Ireland’s insurers must move now to keep the customer satisfied.

In my previous blog, I summed up the forces driving Ireland’s insurers inexorably towards change. The main message? It’s clear that customers are looking for something extra. And there’s every indication that InsurTechs will step in soon to meet these needs if incumbents don’t do so themselves.

What options do Ireland’s insurers have? Competing on price definitely isn’t one of them. With so much pressure on margins, there’s little room for manoeuvre at that level. Instead, our research points to major rewards for insurers that can reimagine how they engage with customers across the insurance lifecycle.

We know that advances in IoT, AI and other technologies, along with significant shifts in consumer behaviour, create outstanding opportunities. These range from refining market segmentation and offerings to rethinking distribution. For insurers that get it right, there’s the chance to enhance relevance and value ahead of the pack.

So how are Ireland’s insurers stacking up to customers’ expectations? The short answer: not too well. Digital-savvy players in other industries are raising the bar on service and user experience all the time. And when consumers bring these heighted (‘liquid’) expectations to the insurance market, they’re not being met.

For an example of this dynamic in action (and where it can lead), look at another ‘traditional’ industry that’s being wrong-footed by fast-changing consumer behaviours: Retail. Shopping preferences are changing in favour of online-only experiences, particularly among younger shoppers. And digital-born players are clearing up. At US$477 billion, Amazon’s shares are now worth over half as much as the rest of the US retailing market put together[1].

Digital is emphatically here. But Irish insurers’ go-to-market approaches still remain relatively unchanged. Relying heavily on brokers, traditional affinity channels and some D2C, they’re inflexible, predominantly one-size-fits-all and enormously vulnerable to disruption.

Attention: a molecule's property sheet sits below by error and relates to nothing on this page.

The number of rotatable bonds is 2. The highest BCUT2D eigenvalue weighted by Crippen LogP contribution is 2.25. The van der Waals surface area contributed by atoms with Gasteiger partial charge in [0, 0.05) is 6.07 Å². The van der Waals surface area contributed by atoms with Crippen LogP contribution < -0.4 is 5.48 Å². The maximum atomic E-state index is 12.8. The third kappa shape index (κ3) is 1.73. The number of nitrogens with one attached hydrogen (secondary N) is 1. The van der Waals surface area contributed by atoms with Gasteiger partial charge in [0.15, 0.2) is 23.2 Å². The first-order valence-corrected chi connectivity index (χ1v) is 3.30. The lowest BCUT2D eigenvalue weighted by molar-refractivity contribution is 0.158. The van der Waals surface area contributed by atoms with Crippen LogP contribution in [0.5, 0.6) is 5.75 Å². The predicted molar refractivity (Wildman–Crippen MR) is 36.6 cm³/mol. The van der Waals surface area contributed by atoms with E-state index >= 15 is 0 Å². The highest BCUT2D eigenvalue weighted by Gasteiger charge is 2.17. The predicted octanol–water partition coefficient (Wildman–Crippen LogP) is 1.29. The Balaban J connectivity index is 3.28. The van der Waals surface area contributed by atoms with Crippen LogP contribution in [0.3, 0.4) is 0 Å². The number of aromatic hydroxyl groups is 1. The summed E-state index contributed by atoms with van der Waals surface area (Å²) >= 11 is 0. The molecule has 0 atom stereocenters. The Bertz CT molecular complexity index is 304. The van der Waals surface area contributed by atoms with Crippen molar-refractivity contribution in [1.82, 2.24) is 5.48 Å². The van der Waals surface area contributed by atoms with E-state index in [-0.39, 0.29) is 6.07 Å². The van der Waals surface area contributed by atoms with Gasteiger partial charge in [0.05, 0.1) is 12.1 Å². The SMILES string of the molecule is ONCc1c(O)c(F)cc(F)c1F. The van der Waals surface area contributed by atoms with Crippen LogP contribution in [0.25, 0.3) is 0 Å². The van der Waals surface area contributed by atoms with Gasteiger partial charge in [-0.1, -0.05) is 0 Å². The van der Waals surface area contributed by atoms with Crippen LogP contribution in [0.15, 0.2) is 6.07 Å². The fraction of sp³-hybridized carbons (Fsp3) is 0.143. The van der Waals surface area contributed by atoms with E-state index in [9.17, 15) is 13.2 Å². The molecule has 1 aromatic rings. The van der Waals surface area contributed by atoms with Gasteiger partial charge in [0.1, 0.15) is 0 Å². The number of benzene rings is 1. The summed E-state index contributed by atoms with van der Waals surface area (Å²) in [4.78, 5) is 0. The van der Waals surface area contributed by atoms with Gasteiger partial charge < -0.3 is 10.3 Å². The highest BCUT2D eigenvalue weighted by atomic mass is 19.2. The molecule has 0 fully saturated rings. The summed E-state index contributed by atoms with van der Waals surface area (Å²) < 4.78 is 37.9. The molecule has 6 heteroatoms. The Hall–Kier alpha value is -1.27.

After all, there’s no shortage of startups targeting this space. And although InsurTech is not yet particularly mature in Ireland, there’s no question that its ambitions reach wider than the UK market. And that’s not the only source of competition. Many of the major insurers – Axa, Aviva and Allianz among them – have internal investment arms focused on InsurTech and innovation.

Irish insurers urgently need to take action to defend their market. But they face a common challenge: limited spare cash to pay for an improved customer experience and/or end-to-end business model change.

There’s plenty of good news, however. Ireland’s well established as a digital innovation hub in its own right, with a wealth of startup activity going on in and around Dublin. However limited funds may be for innovation investment, insurers have a great opportunity to tap into this activity to develop their own ecosystems.  

It’s something we examine in this year’s Accenture Technology Vision for Insurance. As more insurers move in this direction, we’re seeing core functions like customer service and distribution relying on networks of digital partners. Look at the recently announced global partnership between AXA, Alibaba and Ant Financial services, for example.

This is exploring opportunities to distribute AXA products and services through Alibaba’s ecommerce system. Our research backs this up the power of propositions like these. Seventy-six percent of insurers say their competitive advantage will be determined by the strength of their partners and ecosystems. 

For Ireland’s insurers, these ecosystems hold huge potential for redefining how they engage with consumers. Think about it. In five years, most customers will be purchasing their insurance through digital intermediaries like messaging apps, connected devices and smart assistants. Now’s the time for some smart ecosystem-driven positioning.

In the next blog, I’ll have some specific recommendations for actions insurers can start to take now. Meanwhile, I invite you to click here to take a closer look at our research.

[1] https://www.ft.com/content/d34ad3a6-5fd3-11e7-91a7-502f7ee26895

 

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